Outliners: “Architects.” If they just sit down in empty, open vastness to write a book, they have no idea where to go, and don’t ever get going. They work best when they know what their goal is. They see what they’re shooting for, and can build it step by step. They develop their sequence of events as an outline, as a map. They tend to have explosive endings that come together really well.

Orson Scott Card is a famous architect. He tends to spend months outlining, then will write the book in a matter of weeks because he’s done so much prewriting. Other people describe the book, almost as book proposals, in these long, run-amok sentences, then takes each sentence and expands that when he sits down to write the book. He’ll also record his ideas when he’s out hiking.

A lot of people tend to fall in one of these camps. You really don’t know which’ll work better for you in which situation until you try book.

Foibles & Follies

Discovery Writers: Tend to like to revise a lot. To get it just right before they’ll move on. They’ll write a chapter, edit it a few times, write the next chapter, then come back “Oh, now I know where my book is going.” They’ll rewrite the first chapter a couple times, then the second chapter another couple times, then go on to write the third chapter. They’ll go through this process endlessly. Generally need a kick to the head to keep going. What they’r really doing is writing a really long outline to their book–their revisions are usually pretty dramatic. Also: endings. Usually quit with “I guess it ends” endings. Need to learn how to write endings. They need to finish their book, give it to people to read, then brainstorm together for that ending.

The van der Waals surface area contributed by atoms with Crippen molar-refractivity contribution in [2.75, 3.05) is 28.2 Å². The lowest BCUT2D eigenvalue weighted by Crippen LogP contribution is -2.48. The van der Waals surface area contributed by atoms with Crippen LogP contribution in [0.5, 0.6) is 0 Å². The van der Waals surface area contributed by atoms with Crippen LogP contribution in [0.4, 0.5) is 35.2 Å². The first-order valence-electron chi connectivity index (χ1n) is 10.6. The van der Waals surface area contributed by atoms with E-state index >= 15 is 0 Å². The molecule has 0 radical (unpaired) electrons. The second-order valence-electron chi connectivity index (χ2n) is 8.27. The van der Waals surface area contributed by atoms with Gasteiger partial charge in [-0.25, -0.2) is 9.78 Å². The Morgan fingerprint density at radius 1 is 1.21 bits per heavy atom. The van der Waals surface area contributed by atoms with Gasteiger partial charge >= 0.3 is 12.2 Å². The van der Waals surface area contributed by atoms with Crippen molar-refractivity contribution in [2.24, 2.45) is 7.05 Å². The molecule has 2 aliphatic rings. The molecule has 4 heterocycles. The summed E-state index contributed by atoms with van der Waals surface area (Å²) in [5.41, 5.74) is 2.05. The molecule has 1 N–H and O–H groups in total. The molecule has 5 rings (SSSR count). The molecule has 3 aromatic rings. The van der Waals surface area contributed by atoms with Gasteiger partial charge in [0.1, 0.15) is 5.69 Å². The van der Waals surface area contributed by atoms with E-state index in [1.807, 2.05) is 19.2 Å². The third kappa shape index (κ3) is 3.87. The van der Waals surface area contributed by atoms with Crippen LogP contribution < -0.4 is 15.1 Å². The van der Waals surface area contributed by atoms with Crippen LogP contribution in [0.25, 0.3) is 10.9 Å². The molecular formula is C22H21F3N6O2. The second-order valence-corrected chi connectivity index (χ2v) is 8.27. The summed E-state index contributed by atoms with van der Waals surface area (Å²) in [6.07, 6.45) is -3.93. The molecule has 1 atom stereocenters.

Outliners: World-builders’ disease. Love building a setting, tweaking it. Spend 20 years building a world, but never writing the book. When they do finally write, they tend to rip through a first draft, throw it aside, then start on something new. That’s what he did, write 13 books before he sold one.

You’ll probably have attributes of both. He Outlines his settings, and Discovery Writes his characters. Problem is that his characters can’t have line-edit veto of the outline. His children’s books, he’ll just discovery write. Larger epics, series’, he’ll outline. A lot of discovery writers have one point on their outline: It Ends Here. Sometimes, that’s the most important thing. Some writers have a pretty strict structure, but give themselves some wiggle room so the story won’t lose its spontaneity.